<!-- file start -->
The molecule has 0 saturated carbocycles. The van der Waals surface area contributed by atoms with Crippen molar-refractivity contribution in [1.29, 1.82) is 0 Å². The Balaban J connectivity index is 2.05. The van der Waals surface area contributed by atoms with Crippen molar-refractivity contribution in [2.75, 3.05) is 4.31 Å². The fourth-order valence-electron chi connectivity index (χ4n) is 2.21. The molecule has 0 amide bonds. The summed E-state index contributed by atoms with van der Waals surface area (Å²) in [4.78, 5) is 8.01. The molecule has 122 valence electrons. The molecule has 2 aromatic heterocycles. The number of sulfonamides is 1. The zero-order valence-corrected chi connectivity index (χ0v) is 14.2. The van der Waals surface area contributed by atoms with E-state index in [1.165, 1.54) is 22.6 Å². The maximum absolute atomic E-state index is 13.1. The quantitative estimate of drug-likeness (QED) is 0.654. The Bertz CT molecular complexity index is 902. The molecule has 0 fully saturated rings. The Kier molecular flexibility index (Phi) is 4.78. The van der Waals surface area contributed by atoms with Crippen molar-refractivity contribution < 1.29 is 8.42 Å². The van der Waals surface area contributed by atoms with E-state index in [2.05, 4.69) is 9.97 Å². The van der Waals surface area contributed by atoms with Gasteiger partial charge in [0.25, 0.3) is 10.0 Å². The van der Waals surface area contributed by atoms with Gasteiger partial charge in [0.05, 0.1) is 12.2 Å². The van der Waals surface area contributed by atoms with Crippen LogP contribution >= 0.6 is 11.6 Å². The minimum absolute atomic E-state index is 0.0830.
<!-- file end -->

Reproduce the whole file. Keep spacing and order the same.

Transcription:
The molecule has 0 saturated carbocycles. The van der Waals surface area contributed by atoms with Crippen molar-refractivity contribution in [1.29, 1.82) is 0 Å². The Balaban J connectivity index is 2.05. The van der Waals surface area contributed by atoms with Crippen molar-refractivity contribution in [2.75, 3.05) is 4.31 Å². The fourth-order valence-electron chi connectivity index (χ4n) is 2.21. The molecule has 0 amide bonds. The summed E-state index contributed by atoms with van der Waals surface area (Å²) in [4.78, 5) is 8.01. The molecule has 122 valence electrons. The molecule has 2 aromatic heterocycles. The number of sulfonamides is 1. The zero-order valence-corrected chi connectivity index (χ0v) is 14.2. The van der Waals surface area contributed by atoms with E-state index in [1.165, 1.54) is 22.6 Å². The maximum absolute atomic E-state index is 13.1. The quantitative estimate of drug-likeness (QED) is 0.654. The Bertz CT molecular complexity index is 902. The molecule has 0 fully saturated rings. The Kier molecular flexibility index (Phi) is 4.78. The van der Waals surface area contributed by atoms with Crippen molar-refractivity contribution < 1.29 is 8.42 Å². The van der Waals surface area contributed by atoms with E-state index in [2.05, 4.69) is 9.97 Å². The van der Waals surface area contributed by atoms with Gasteiger partial charge in [0.25, 0.3) is 10.0 Å². The van der Waals surface area contributed by atoms with Gasteiger partial charge in [0.05, 0.1) is 12.2 Å². The van der Waals surface area contributed by atoms with Crippen LogP contribution >= 0.6 is 11.6 Å². The minimum absolute atomic E-state index is 0.0830.